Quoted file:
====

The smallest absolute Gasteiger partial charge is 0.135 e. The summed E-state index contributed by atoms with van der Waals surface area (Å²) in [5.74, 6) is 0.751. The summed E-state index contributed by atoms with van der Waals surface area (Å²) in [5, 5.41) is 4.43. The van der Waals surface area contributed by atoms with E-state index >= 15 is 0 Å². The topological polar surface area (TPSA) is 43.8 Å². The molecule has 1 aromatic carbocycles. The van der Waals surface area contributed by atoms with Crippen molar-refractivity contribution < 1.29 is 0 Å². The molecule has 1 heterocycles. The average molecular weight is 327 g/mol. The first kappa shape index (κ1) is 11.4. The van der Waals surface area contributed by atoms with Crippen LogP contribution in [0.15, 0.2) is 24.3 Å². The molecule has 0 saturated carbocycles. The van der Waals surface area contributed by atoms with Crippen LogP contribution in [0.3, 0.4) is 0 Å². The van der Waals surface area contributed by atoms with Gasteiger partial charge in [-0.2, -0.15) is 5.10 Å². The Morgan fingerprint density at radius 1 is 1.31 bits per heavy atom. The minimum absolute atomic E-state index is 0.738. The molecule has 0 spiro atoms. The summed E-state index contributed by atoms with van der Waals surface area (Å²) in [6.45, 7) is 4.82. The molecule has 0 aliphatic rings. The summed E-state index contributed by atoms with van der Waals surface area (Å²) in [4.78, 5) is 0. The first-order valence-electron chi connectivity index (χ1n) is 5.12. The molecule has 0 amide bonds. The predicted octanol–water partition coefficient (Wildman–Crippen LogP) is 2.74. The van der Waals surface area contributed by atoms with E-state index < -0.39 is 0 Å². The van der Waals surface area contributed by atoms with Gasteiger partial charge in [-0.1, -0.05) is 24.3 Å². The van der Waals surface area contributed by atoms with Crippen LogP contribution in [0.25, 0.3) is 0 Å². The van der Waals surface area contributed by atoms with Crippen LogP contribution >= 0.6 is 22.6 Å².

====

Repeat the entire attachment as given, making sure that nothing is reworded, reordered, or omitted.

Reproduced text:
The smallest absolute Gasteiger partial charge is 0.135 e. The summed E-state index contributed by atoms with van der Waals surface area (Å²) in [5.74, 6) is 0.751. The summed E-state index contributed by atoms with van der Waals surface area (Å²) in [5, 5.41) is 4.43. The van der Waals surface area contributed by atoms with E-state index >= 15 is 0 Å². The topological polar surface area (TPSA) is 43.8 Å². The molecule has 1 aromatic carbocycles. The van der Waals surface area contributed by atoms with Crippen molar-refractivity contribution < 1.29 is 0 Å². The molecule has 1 heterocycles. The average molecular weight is 327 g/mol. The first kappa shape index (κ1) is 11.4. The van der Waals surface area contributed by atoms with Crippen LogP contribution in [0.15, 0.2) is 24.3 Å². The molecule has 0 saturated carbocycles. The van der Waals surface area contributed by atoms with Crippen LogP contribution in [0.3, 0.4) is 0 Å². The van der Waals surface area contributed by atoms with Gasteiger partial charge in [-0.2, -0.15) is 5.10 Å². The Morgan fingerprint density at radius 1 is 1.31 bits per heavy atom. The minimum absolute atomic E-state index is 0.738. The molecule has 0 spiro atoms. The summed E-state index contributed by atoms with van der Waals surface area (Å²) in [6.45, 7) is 4.82. The molecule has 0 aliphatic rings. The summed E-state index contributed by atoms with van der Waals surface area (Å²) in [4.78, 5) is 0. The first-order valence-electron chi connectivity index (χ1n) is 5.12. The molecule has 0 amide bonds. The predicted octanol–water partition coefficient (Wildman–Crippen LogP) is 2.74. The van der Waals surface area contributed by atoms with E-state index < -0.39 is 0 Å². The van der Waals surface area contributed by atoms with Gasteiger partial charge in [-0.1, -0.05) is 24.3 Å². The van der Waals surface area contributed by atoms with Crippen LogP contribution in [0.25, 0.3) is 0 Å². The van der Waals surface area contributed by atoms with Crippen LogP contribution >= 0.6 is 22.6 Å².